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Alexis Gambis Son of Monarchs Review


Son of Monarchs | Review

Son of Monarchs | Review

Butterflies Are Free: Gambis Mines Identity Through Metaphor/mosis in Sophomore Film

Alexis Gambis Son of Monarchs ReviewDirector Alexis Gambis returns to his favored motif of genetics in his latest film Son of Monarchs, dissecting how inherent biological mechanisms override the trauma potential in the nurture side of an age-old debate. If Calvin Bridges was the underlying inspiration of his 2014 debut, the period piece The Fly Room, then it’s Gregor Mendel whose spirit is personified by the main protagonist of his latest, exploring hybrid cultural identities through the metaphorical lens of the orange-winged royal butterfly of the title. It is a theme which Gambis has touched upon in short works as well, from his contribution to the portmanteau Mosaic (2017) through a quartet of 2018 shorts which explored themes expanded upon here.

A striking lead performance from Tenoch Huerta (slated to play a villain in The Black Panther sequel) and a stellar array of Latinx co-stars finds the French-Venezuelan director intertwining cultural and biological themes in interesting ways for an insular pondering of identity via intimate epiphanies and eventual metamorphosis.

Orphaned at a young age along with his older brother, Mendel (Tenoch Huerta) regards his childhood through a split prism of painful and joyful memories. His formative years also provided inspiration for his continued existence as a biologist thanks to growing up in Michoacán, where the monarch butterflies converge in hordes on their annual migration patterns. Now living in New York, he’s called back home to attend the funeral of his grandmother, a woman whose influence assisted in aspiring him to pursue his dreams. But other family members, like his brother Simon (Noe Hernandez) saw Mendel’s pursuits as an abandonment of family and culture. Back in New York after the funeral, a budding romance with Sarah (Alexia Rasmussen), introduced through a colleague, also jars a growing need to repair his relationships and embrace himself.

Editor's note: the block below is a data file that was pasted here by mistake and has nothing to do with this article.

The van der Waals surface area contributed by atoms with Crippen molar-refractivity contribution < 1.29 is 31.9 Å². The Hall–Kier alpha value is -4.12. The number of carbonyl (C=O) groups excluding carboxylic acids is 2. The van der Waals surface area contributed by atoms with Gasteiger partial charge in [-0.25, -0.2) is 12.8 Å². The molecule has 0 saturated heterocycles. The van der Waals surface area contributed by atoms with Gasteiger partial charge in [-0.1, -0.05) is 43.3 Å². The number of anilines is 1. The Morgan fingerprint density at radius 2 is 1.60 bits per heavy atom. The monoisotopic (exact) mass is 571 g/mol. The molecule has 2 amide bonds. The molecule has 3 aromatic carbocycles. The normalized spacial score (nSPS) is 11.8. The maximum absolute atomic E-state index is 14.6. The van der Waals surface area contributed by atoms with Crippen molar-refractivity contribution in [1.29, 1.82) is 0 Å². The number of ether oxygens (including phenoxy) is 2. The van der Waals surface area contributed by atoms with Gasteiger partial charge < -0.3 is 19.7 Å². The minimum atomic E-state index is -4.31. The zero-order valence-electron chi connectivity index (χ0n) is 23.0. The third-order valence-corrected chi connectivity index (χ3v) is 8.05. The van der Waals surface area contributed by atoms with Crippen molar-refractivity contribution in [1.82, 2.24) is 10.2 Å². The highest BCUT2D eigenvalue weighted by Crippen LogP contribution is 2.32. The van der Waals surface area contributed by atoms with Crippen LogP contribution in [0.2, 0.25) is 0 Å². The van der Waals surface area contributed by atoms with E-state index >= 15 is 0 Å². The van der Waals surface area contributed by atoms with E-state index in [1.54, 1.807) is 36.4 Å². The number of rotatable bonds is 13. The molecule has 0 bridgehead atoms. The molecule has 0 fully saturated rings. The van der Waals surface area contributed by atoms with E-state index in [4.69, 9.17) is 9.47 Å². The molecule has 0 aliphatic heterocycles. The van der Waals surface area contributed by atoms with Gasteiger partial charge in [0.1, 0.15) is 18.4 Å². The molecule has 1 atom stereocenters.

With a death in the family instigating the much-needed bridge between estranged brothers, we piece together a portrait of the rippling traumas which formed Mendel’s understated personality. Huerta, who bears a striking resemblance to the chiseled profile of Javier Bardem, navigates these subterranean reconciliations effectively through performance. A reunion of sorts with his Sin Nombre (2009) co-star Paulina Gaitan is short-lived, his presence at his grandmother’s funeral an event he can’t seem to leave fast enough, much like flashbacks to his childhood which are similarly presented as memories he’d rather push away.

Most of the running time focuses on what plays like an awakening for Mendel in New York. A chance romance with Alexia Rasmussen (Proxy, 2013), whose hobby as a trapeze artist channels a sort of old-Hollywood weirdness and glamor, is stymied in part to Mendel’s inability to reveal vulnerabilities he still needs to work on for himself. His journey plays out in metaphorical strides initially, from a touching moment shared with an affable boss (William Mapother) to concocting his own butterfly ink to use in a tattoo for himself. And like his scientific focus, exploring genetic codes explaining why butterflies are so colorful by tampering with certain elements to modify hues, his initial transformational desires start with the superficial exterior in changing the outside to match the inside. On the backburner, there’s discussion of how this research into these modifications of the genetic code can become a slippery deviation to eugenics.

Eventually, Son of Monarchs migrates back to the trajectory we know it’s been preprogrammed to do, and it’s where Gambis makes good use of Noe Hernandez, a gruff character actor usually pigeonholed into certain supporting roles but here displaying a hard-won vulnerability which feels authentic and touching despite the brevity allowing the brothers a chance to speak. Illuminating the endless sense of discovery through the intriguing and symbolic use of the monarch butterfly, Son of Monarchs is understated in its straddling of poetry and science, emotions, and control.

Reviewed on January 29th at the 2021 (Virtual) Sundance Film Festival – NEXT Program. 97 Mins.


Los Angeles based Nicholas Bell is's Chief Film Critic and covers film festivals such as Sundance, Berlin, Cannes and TIFF. He is part of the critic groups on Rotten Tomatoes, The Los Angeles Film Critics Association (LAFCA), FIPRESCI, the Online Film Critics Society (OFCS) and GALECA. His top 3 for 2023: The Beast (Bonello) Poor Things (Lanthimos), Master Gardener (Schrader). He was a jury member at the 2019 Cleveland International Film Festival.

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